Netflix reviews: 'Classic Again,' 'One Way to Tomorrow,' 'Sergio'

Fred Hawson

Posted at Jul 12 2020 06:07 AM


Director: Thatchaphong Suphasri
Writers: Apichet Kamphu, Kiat Songsanant

Bota (Ranchrawee Uakoolwarawat) went through the diary of her mother Dalah that recounted her 1967 love affair with a shy writer named Kajorn (Thitipoom Techaapaikhun), complicated by his best friend Tanil who was also courting her. Bota used this story to write a romantic play which will star the campus heartthrob Non (Gee Sutthirak Subvijitra), who just happened to be her crush as well as the crush of her best friend Poppy (Meiko Chonnikan Netjui). 

This Thai film is a remake of a 2003 South Korean film called "The Classic" which starred Son Ye-jin (of "Crash Landing on You" fame). From the get-go, this movie gave such positive vibes, it was impossible not to give in to its charms. I did not know any of the young actors in the cast but they were all attractive and smiling so brightly, such that it was not difficult to like them all. While there were some overly sentimental scenes or contrived plot points, this was generally feel-good and wholesome, a very pleasant watch with generous doses of sweet romantic thrills. The beautiful Ranchrawee Uakoolwarawat gave such distinctive portrayals of Bota and her mother Dalah, you'd think two actresses had played them.

Director: Ozan Açiktan
Writers: Drazen Kuljanin, Faruk Ozerten

By chance, a young man Ali (Metin Akdülger) and a young woman Leyla (Dilan Çiçek Deniz) share a private compartment on a train going from Ankara to Izmir. After some initial hesitation, the two strike up a conversation. They discovered that they were both on their way to attend the same wedding. They both tell their stories about the reason why they were attending, and in the process get to know each other quite well.

This was a very talky Turkish movie, the whole story happening only one night on a train. Accidental seatmates Ali and Leyla just go from one topic to another, much like Jesse and Celine did in "Before Sunrise." Once you get into the drift of their conversation, this was not actually as boring as it may sound. The two lead actors Akdulger and former Miss Universe-Turkey 2014 Deniz both gave engaging portrayals which make you care about who they are and what they were about to do. There could have been ways to expand the story some more but the director decide to keep things between the two of them, which limited his options towards the end. I imagine it would have been more interesting to see their past experiences actually played out on screen than just heard in conversation.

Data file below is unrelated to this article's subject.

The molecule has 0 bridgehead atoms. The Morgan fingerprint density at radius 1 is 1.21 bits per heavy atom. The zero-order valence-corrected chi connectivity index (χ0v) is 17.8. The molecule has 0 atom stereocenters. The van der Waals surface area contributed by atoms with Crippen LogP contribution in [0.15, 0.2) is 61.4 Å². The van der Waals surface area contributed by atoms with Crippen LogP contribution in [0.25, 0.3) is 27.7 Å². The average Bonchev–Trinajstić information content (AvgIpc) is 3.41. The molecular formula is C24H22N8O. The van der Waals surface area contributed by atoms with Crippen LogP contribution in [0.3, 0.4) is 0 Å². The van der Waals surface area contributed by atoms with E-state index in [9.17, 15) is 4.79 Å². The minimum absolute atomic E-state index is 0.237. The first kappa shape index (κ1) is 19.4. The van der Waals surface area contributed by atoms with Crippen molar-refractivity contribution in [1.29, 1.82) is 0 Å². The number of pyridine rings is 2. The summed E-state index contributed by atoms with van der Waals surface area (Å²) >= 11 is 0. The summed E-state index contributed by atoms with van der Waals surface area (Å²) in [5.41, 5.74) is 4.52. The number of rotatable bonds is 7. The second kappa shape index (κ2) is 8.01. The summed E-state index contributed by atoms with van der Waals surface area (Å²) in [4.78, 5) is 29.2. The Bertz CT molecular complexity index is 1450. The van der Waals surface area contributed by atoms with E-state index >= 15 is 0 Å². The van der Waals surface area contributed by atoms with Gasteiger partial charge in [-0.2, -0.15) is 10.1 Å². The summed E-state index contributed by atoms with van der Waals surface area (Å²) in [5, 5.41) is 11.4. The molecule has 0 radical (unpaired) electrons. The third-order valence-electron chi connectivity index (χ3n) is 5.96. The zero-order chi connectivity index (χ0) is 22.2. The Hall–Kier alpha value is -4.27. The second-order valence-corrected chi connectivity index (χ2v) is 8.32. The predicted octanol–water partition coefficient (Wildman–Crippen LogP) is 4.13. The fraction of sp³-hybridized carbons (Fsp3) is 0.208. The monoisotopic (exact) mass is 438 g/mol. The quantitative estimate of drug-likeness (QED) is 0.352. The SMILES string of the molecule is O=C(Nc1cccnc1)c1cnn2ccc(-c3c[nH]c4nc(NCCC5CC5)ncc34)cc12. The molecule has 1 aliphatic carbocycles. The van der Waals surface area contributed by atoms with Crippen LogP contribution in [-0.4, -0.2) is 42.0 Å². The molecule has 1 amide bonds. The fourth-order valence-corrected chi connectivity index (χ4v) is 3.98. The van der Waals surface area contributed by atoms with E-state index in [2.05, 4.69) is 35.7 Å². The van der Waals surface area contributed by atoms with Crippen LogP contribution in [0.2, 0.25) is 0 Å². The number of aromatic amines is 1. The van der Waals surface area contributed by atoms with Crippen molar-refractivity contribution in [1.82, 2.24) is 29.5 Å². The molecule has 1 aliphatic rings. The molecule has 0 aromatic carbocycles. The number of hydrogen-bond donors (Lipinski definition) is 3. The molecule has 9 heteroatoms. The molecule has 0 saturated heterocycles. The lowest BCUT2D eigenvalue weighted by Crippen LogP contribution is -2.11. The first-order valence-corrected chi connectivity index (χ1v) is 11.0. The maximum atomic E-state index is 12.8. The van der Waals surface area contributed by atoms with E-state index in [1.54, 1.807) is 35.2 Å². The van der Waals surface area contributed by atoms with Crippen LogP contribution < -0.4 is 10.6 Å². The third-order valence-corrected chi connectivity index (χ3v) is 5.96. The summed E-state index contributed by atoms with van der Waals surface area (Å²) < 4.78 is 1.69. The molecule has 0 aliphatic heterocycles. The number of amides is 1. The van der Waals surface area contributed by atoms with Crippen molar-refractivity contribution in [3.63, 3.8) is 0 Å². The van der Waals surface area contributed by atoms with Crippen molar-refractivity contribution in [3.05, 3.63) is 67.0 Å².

Director: Greg Barker
Writers: Craig Borten, based Samantha Power's book "Chasing the Flame: One Man's Fight to Save the World"

In 2003 after the US invasion of Iraq, United Nations' Special Representative Sérgio de Mello (Wagner Moura) was in Baghdad to assure human rights were maintained during their transition to true independence. One day, their hotel headquarters was bombed and Sergio trapped in the basement. While awaiting to be rescued, Sergio thought back to how he met and fell in love with Carolina (Ana de Armas) three months earlier in East Timor when he represented the UN during their revolution, and she was a member of his staff.

I first met Wagner Moura when he played a charismatic Cuban pilot and defector in "Wasp Network" just recently. Using that same charisma, Moura played another charming real-life gentleman, the titular Sergio, in this film. In "Wasp," his wife was played by Ana de Armas, who also played his mistress here. I was interested more in the parts about his work as a UN Special Representative, than in those parts about his relationship with Carolina. I felt that this love story angle distracted from the more intriguing and challenging UN diplomatic experiences and decisions of Sergio which could have been told in more detail. 

This review was originally published in the author's blog, "Fred Said."